The financial meltdown of 2008 will be remembered as a crisis not only of regulation, but of values; a painful reminder that good markets run on trust, and not only self-interest. Even Adam Smith's butcher understood that selling unsafe meat, no matter how profitably, was a terribly bad idea, both for his clients and himself.
In "The Road from Ruin," Matthew Bishop and Michael Green argue that business leaders need to put values at the heart of capitalism and suggest that asking managers to commit to a professional code of conduct may be a good start.
The medical and legal professions have long adopted codes of conduct that explicitly recognize a commitment to serving the greater good and doing no harm. Admittedly, the codes have not eliminated abuses, but they have helped shape the attitudes and values of those who practice these professions and have increased the trust of those who use their services. Most of us, for example, trust that our physician will not intentionally prolong our ailments to charge more fees.
Managers, on the contrary, have remained reluctant to put their values in writing and pledge compliance. And business schools have done little to encourage them to do otherwise.
Instead, they have helped future managers cling to ethical gray zones that allow latitude when confronting real-world issues such as bribery, corruption, child labor and climate change. And they have fed the erroneous dogma that satisfying the interests of shareholders is the only real professional responsibility of the manager of a corporation.
Fallout from this global economic catastrophe demonstrates the enormous responsibility that business leaders hold, not only in their companies, but in society at large. By supposedly trying to maximize shareholder value, managers of many illustrious firms helped destroy millions of jobs, passed on trillions in tax liabilities to their fellow citizens, and, ironically, wiped out billions of dollars in shareholders' equity.
As true professionals, business leaders must accept their responsibility to create real, sustainable value. They must work to provide competitive returns to investors by delivering real value to their customers, creating opportunities for employees and suppliers and acting as honest citizens and stewards in their communities.
Many business leaders already have recognized this responsibility and have taken the first step by supporting an oath of honor that is gaining momentum around the world (theoathproject.org). The oath declares boldly that the purpose of management is to bring people and resources together to create value for society that no single individual can create alone and that managers must not advance their personal interests at the expense of their enterprise or society.
Managers must not participate in corruption. They must honor the law, respect human rights, utilize natural resources responsibly and report risks and performance accurately and honestly.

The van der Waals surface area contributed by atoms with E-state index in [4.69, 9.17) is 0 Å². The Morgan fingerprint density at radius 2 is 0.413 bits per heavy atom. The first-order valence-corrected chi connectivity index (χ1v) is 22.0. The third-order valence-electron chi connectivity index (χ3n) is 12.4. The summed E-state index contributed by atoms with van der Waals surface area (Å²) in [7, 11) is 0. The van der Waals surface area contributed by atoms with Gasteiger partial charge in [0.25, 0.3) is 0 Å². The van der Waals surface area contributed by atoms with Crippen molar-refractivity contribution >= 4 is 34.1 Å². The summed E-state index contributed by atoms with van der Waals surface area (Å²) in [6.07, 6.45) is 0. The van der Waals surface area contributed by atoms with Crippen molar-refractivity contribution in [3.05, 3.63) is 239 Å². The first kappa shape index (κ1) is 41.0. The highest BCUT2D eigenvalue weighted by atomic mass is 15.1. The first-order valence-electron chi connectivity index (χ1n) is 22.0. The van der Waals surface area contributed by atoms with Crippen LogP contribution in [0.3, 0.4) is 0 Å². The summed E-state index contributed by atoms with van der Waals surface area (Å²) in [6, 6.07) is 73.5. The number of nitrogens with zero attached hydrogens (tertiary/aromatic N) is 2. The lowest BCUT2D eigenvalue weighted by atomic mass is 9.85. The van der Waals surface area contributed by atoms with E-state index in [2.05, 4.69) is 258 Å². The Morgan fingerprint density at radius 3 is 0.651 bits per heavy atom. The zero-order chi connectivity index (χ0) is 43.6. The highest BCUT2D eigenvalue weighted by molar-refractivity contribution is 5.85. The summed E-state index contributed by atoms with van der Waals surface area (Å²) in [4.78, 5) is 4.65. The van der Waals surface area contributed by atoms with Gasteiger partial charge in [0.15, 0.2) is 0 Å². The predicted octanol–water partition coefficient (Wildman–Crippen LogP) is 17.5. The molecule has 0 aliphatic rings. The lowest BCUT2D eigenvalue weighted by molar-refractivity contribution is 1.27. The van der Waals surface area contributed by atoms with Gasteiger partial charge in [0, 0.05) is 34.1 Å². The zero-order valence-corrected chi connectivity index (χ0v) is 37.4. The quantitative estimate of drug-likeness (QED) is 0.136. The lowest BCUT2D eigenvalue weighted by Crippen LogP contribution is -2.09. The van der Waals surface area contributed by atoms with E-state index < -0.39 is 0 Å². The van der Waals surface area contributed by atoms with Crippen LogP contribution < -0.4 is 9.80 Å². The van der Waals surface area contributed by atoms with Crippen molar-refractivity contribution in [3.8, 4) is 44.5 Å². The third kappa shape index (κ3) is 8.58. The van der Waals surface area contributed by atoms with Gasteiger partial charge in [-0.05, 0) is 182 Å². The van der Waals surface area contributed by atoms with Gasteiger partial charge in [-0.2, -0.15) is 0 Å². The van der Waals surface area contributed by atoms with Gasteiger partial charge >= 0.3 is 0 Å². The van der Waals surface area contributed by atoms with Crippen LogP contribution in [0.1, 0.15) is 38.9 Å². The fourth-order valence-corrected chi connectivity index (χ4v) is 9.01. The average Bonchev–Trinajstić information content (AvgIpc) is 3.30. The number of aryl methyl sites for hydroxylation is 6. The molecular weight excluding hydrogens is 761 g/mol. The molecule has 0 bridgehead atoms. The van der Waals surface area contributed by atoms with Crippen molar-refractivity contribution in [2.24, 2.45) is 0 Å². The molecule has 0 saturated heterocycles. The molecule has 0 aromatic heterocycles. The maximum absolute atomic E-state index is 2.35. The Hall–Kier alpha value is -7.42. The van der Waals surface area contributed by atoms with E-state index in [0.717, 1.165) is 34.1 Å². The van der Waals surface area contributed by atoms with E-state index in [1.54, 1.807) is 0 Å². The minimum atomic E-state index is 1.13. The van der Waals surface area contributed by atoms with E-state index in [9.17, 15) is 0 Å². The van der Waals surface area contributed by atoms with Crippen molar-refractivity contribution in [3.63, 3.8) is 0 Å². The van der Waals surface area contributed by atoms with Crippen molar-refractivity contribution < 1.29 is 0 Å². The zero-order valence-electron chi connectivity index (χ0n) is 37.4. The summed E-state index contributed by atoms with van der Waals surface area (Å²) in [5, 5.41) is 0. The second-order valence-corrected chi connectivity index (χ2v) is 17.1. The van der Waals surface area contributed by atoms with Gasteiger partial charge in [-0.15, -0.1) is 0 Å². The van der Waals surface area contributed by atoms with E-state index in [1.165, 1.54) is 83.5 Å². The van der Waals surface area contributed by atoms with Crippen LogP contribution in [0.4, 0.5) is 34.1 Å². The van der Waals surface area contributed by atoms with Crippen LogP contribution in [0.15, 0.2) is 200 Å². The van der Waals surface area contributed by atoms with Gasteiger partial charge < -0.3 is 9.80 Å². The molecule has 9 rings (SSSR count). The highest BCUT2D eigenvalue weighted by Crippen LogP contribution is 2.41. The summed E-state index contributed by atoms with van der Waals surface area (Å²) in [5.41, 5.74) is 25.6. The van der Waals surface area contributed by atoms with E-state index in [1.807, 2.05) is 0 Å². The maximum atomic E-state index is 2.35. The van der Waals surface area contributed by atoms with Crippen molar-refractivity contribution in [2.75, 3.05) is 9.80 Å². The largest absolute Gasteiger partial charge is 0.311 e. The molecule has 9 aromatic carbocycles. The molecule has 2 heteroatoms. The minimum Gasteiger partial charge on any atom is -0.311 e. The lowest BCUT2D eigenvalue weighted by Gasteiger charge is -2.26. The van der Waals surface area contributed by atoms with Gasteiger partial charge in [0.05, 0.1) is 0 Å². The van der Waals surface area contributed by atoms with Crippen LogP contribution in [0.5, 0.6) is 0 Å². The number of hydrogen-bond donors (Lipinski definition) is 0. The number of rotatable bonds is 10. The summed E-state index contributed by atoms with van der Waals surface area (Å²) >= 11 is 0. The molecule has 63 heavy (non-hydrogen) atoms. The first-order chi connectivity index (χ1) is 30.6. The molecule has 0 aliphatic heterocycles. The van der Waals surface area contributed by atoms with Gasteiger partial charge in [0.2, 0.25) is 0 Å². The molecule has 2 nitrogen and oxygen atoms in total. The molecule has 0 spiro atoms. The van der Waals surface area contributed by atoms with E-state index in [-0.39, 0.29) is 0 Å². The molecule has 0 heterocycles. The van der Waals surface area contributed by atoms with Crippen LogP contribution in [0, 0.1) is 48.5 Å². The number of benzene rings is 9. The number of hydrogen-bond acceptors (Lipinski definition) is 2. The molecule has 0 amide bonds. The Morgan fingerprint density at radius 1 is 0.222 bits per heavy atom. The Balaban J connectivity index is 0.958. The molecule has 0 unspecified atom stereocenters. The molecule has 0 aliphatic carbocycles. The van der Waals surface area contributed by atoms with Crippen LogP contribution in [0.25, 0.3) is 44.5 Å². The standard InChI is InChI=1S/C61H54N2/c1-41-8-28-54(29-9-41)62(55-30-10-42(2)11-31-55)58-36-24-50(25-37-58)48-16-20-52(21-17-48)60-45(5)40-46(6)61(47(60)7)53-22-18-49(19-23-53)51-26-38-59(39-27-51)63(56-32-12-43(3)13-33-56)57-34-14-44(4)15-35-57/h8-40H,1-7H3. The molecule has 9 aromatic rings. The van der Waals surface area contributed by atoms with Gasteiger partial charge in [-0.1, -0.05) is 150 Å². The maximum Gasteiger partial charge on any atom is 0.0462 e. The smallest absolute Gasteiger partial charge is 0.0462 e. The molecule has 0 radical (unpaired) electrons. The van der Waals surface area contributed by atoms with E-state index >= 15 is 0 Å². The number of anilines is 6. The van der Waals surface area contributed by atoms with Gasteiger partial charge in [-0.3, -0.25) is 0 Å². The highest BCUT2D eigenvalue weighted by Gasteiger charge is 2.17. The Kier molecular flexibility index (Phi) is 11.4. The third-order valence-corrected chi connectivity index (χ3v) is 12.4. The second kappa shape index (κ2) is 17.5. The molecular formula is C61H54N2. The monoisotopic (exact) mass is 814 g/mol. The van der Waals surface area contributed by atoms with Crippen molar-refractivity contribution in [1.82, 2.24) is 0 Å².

The oath does not inhibit managers from making money for shareholders or themselves. On the contrary, good managers must strive to reward investors and other stakeholders for the risks they assume, and they have the same right as anyone else to receive fair and competitive compensation for the services they provide, as long as it does not compromise their fiduciary duties to the enterprise and society.
MBA students at Thunderbird have taken an oath since 2005, and this has helped transform our own views of our responsibilities as educators.
In 2009, hundreds of MBA students at other schools joined a grassroots movement initiated at Harvard by voluntarily taking an oath upon graduation (MBAOath.org). In 2010 the Young Global Leaders of the World Economic Forum (a group I participate in) announced in Davos the Global Business Oath (globalbusinessoath.org), a professional declaration that is open to any business leaders around the world.
This year a group of Harvard professors and I -- with the support of the Young Global Leaders, the MBA Oath, the United Nations Global Compact, Net Impact and the Aspen Institute -- launched The Oath Project, a foundation dedicated to establishing a universal professional code of conduct for managers.
Some argue that such an oath will do little to stop the type of behavior that fueled the 2008 meltdown. Medical and legal professionals have licenses to lose when they misbehave; managers do not.
This is true. But an oath will help establish criteria for management malpractice and will put business professionals on the hook for shareholder and peer scrutiny.
In the future the oath may become part of a professional certification or licensing system, but there is no reason to avoid action until then. Even as a voluntary public statement, the oath will give managers the courage to consider ethical dilemmas and make decisions about values at the start of their careers -- before they find themselves surrounded by temptations to cheat, cut corners or look the other way while others violate shared standards of conduct.
Bishop and Green are right to include the idea of the oath as part of their charted road from ruin. The time has come for managers to join the ranks of true professionals. Making a pledge to work for a better world is a good place to start.
To learn more about the Oath Project, visit www.theoathproject.org.